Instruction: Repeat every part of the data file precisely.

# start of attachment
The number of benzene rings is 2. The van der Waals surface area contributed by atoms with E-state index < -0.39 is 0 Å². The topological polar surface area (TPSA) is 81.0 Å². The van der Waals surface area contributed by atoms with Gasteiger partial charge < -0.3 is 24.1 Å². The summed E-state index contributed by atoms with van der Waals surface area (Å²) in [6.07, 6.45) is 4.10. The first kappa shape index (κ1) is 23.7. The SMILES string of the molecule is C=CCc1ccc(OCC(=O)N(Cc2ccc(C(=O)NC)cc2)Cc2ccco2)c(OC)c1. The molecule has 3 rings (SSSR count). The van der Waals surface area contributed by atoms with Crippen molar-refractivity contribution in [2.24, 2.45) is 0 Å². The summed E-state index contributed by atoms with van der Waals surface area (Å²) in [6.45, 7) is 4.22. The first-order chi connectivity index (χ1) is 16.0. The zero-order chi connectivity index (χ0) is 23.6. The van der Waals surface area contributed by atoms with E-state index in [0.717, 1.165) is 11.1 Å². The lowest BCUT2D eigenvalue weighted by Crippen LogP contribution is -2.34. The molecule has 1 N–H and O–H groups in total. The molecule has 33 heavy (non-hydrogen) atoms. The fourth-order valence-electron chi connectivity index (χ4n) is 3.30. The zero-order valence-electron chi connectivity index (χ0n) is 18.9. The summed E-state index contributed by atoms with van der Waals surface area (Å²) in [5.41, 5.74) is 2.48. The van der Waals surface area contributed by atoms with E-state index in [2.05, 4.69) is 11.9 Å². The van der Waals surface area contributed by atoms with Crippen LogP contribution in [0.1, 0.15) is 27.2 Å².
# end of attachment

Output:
The number of benzene rings is 2. The van der Waals surface area contributed by atoms with E-state index < -0.39 is 0 Å². The topological polar surface area (TPSA) is 81.0 Å². The van der Waals surface area contributed by atoms with Gasteiger partial charge < -0.3 is 24.1 Å². The summed E-state index contributed by atoms with van der Waals surface area (Å²) in [6.07, 6.45) is 4.10. The first kappa shape index (κ1) is 23.7. The SMILES string of the molecule is C=CCc1ccc(OCC(=O)N(Cc2ccc(C(=O)NC)cc2)Cc2ccco2)c(OC)c1. The molecule has 3 rings (SSSR count). The van der Waals surface area contributed by atoms with Crippen molar-refractivity contribution in [2.24, 2.45) is 0 Å². The summed E-state index contributed by atoms with van der Waals surface area (Å²) in [6.45, 7) is 4.22. The first-order chi connectivity index (χ1) is 16.0. The zero-order chi connectivity index (χ0) is 23.6. The van der Waals surface area contributed by atoms with E-state index in [0.717, 1.165) is 11.1 Å². The lowest BCUT2D eigenvalue weighted by Crippen LogP contribution is -2.34. The molecule has 1 N–H and O–H groups in total. The molecule has 33 heavy (non-hydrogen) atoms. The fourth-order valence-electron chi connectivity index (χ4n) is 3.30. The zero-order valence-electron chi connectivity index (χ0n) is 18.9. The summed E-state index contributed by atoms with van der Waals surface area (Å²) in [5.41, 5.74) is 2.48. The van der Waals surface area contributed by atoms with E-state index in [2.05, 4.69) is 11.9 Å². The van der Waals surface area contributed by atoms with Crippen LogP contribution in [0.1, 0.15) is 27.2 Å².